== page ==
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Rocket Raccoon #1 by Skottie Young Review

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<i>Rocket Raccoon</i> #1 by Skottie Young Review

Writer/Artist: Skottie Young
Publisher: Marvel
Release Date: July 2, 2014

The upcoming Guardians of the Galaxy flick smells like a big budget Firefly retread, but as McDonalds French fries have taught us time and time again, enticing odors don’t always tell the real story. In fact, even hoping to get a derivative yet worthwhile lark out of Guardians might be hazardously optimistic. If Chris Pratt’s wholly unconvincing delivery of hacky lines like, “If we don’t protect the galaxy, who will?” are the best snippets of dialogue available for trailers designed to lure the movie-going public, anticipate a rough two hours of cinematic grinding come August 1st. Despite these bad omens, many of us will still pay money to see this film. We will do that because we very much want to watch a talking raccoon tell jokes and blow things up. If that makes us idiot overgrown children, we’re cool with that.

Thus, it’s hard to dislike Skottie Young’s take on Rocket Raccoon and the rest of the Guardians’ quirky corner of the Marvel Universe. Rocket Raccoon #1 launches a series of solo adventures for the playfully-homicidal cosmic critter and embraces Rocket’s ridiculousness without much irony or cynicism. “This is all very stupid,” artist/writer Young isn’t — but might as well be — telling us. “But that doesn’t make you stupid for reading.” The drawings, which resemble Bill Watterson rendering Futurama, adeptly underscore the mirthful “Wif! Bam! Pow!” spirit of the proceedings.

Mercifully, this is not an origin story, and Young avoids burdening the reader with exposition or references to bygone continuity. Rocket Raccoon is a space raccoon with guns, and that’s all you need to know for a jumping off point. If you’ve seen Rocket striking an epic pose while double-fisting a blaster and a mini-bazooka that’s half the size of his entire body (and of course you have because that’s the cover) then you’re caught up.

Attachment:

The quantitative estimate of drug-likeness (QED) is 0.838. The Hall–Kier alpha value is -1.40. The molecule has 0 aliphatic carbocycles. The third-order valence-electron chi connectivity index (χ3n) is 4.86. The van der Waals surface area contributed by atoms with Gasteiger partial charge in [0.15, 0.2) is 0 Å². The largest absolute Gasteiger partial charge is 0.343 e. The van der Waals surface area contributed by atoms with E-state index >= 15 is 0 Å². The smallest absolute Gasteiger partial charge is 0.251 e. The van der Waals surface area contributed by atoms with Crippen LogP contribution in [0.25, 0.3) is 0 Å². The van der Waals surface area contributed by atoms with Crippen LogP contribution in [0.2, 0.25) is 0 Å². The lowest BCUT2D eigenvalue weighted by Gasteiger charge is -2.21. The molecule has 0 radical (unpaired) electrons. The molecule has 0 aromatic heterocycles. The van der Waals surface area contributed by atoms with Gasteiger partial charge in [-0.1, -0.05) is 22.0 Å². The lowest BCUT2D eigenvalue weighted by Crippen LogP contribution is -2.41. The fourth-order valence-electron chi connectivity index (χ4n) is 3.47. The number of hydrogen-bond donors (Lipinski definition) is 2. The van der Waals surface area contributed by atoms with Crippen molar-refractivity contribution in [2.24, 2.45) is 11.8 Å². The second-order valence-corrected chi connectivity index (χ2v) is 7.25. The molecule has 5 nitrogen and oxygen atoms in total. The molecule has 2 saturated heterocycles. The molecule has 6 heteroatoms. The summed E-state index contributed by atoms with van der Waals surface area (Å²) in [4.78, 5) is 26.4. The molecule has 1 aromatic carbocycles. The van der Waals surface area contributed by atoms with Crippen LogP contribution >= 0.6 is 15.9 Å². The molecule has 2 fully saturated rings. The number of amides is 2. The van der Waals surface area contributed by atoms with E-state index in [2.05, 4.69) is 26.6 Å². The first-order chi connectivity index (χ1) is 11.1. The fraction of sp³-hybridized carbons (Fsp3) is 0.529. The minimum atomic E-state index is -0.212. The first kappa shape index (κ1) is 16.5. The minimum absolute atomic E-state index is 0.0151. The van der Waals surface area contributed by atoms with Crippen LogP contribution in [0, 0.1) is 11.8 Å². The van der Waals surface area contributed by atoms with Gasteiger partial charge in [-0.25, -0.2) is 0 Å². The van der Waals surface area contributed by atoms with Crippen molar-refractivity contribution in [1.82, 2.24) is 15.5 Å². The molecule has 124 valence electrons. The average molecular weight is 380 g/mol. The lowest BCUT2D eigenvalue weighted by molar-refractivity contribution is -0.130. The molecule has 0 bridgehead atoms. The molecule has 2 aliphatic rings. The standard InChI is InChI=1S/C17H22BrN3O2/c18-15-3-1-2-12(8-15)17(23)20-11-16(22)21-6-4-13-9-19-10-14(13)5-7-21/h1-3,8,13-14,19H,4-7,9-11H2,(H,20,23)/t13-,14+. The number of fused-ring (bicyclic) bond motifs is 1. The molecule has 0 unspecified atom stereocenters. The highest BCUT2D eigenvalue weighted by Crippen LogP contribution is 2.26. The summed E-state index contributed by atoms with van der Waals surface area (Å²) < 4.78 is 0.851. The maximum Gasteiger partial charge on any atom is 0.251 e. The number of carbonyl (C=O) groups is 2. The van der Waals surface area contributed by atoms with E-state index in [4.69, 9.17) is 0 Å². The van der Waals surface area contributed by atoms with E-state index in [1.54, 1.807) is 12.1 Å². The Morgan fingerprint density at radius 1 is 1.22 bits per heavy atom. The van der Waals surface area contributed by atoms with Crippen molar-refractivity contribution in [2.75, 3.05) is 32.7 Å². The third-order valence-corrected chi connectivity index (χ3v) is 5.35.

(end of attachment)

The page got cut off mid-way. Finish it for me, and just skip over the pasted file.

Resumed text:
And if you have an iota of common sense, you expect Rocket to rescue space princesses, because that’s what irreverent, desperado space animals do. He also takes his dates to do dumb, romance-less stuff like watch Groot, his dendrophobic nightmare of a best pal, get trounced in a wrestling match by a giant, fanged, slug monster. Precisely one such occasion goes south when space police inexplicably descend upon Rocket with threats of lethal force.

“It looks like you’re wanted for murder,” Star-Lord, leader of the Guardians, explains when Rocket calls and asks him to search the equivalent of space Google to find out why space cops are chasing him.
“What?! That’s crazy!” exclaims the adorable antihero.
“Is it really? Are you murdering someone right now?”
“What? Maybe. That’s not the point!” Rocket barks while murdering a space police officer.

Greedo shot first, after all. Clearly, some shady, raccoon-hating ne’er-do-well has framed our protagonist, who only slays in self-defense. If that wasn’t enough plot to keep Rocket busy in upcoming issues, the final page reveals [spoiler] an elaborate conspiracy orchestrated by the skeletons in Rocket’s closet. The evil syndicate’s identities and motivations could, perhaps rightfully, trigger some readers’ misogyny alarms. But I’m sort of tempted to hand Young a free pass on the gender politics faux-pas. It’s a funny twist ending to the start of promising sci-fi comedy romp, and it’s a prime example of how basically godawful characters can flourish in the hands of savvy creators.

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